Who's Who

Wittig, Wolfram

Discipline : Dressage Trainer, Sporthorse Breeder

Born : 1958

Lives : Rahden, Germany


Wolfram trained with Walter Beiderman, and now runs an extremely successful training centre, and stud, with his wife, Brigitte. One of the most famous riders he has helped is Isabell Werth. Wolfram won many Grand Prix with his homebred stallion, Breitling W, and most recently, both Wolfram and Brigitte have been winning and placing at Grand Prix level Breitling progeny.


In the November issue of The Hanoverinan, Wolfram Wittig explained what he was looking for when training young horses.

“At the beginning of the workout, it is important to allow enough time for loosening the horse in the walk to get rid of any tension and to get used to the new environment. One can begin with the actual workout, when the horse marches on in a content and relaxed fashion. Choose the trot tempo so that the horse exhibits good ground-covering and energetic movement. Horses are escape animals.”

“When a young horse at that age does not overstride in the trot, stay away from him. An overstride equal to the width of one hand is desirable for the walk as well as the trot. The rider will make use of these attributes during the more advanced training later on. Therefore it is important to only minimally limit the movement of the horses during the early years. Once the rider has established the proper tempo, the next goal is to allow the horse to drop his neck.”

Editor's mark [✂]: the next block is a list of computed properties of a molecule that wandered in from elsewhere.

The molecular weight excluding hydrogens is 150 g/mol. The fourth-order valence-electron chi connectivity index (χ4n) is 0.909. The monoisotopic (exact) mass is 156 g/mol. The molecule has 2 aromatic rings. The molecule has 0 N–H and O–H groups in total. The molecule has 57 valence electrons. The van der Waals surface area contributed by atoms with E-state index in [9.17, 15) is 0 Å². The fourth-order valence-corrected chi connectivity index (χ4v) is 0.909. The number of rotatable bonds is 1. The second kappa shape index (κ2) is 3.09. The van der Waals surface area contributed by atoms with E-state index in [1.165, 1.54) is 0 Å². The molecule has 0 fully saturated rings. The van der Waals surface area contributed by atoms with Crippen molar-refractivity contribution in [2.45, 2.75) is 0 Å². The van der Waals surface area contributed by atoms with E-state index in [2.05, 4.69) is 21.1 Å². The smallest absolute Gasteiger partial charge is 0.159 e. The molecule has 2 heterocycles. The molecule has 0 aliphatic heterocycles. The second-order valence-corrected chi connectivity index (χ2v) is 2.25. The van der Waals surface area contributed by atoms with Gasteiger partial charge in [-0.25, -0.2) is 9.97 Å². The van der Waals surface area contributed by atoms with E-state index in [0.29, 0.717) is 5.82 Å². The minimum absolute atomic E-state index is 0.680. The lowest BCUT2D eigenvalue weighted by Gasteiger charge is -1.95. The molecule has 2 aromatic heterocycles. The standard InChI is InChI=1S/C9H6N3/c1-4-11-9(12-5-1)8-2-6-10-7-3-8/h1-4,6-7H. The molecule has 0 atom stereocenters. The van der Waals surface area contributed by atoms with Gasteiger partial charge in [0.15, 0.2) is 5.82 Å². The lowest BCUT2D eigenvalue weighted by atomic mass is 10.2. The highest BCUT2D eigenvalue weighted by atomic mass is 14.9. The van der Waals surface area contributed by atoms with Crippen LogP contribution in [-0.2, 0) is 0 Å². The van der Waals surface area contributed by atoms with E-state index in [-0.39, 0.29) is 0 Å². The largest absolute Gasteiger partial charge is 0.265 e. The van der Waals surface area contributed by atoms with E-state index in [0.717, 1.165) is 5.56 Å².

“If the horse dives behind the vertical once or twice during the process, do not punish the rider for it. The neck is an important criterion in the movement, anyway. The horse should use it as little as possible. It is the horse’s balancing beam. If a horse already sways with his neck to the right and left, and up and down in order to maintain his balance and rhythm, what is going to happen, when the weight of the rider is added? It is important for the horse not to change the tempo while he chews the reins out of the rider’s hands nor while the rider picks the reins back up. The contact to the horse’s mouth needs to remain steady. If the trot does not get worse, while the horse chews the reins out of the rider’s hands, then you can be sure that the trot is not a ‘made’ trot. The exterior of the horse is very important for the walk. There is no swing in the walk. Hence the rider has to rely on the skeleton of the horse. A large, well-developed shoulder allows a horse a ground-covering stride, which is in most cases indicative of a good walk and also a good canter. Moreover, the walk hardly ever improves with training, yet the walk score has a coefficient of 2 in dressage competitions.”

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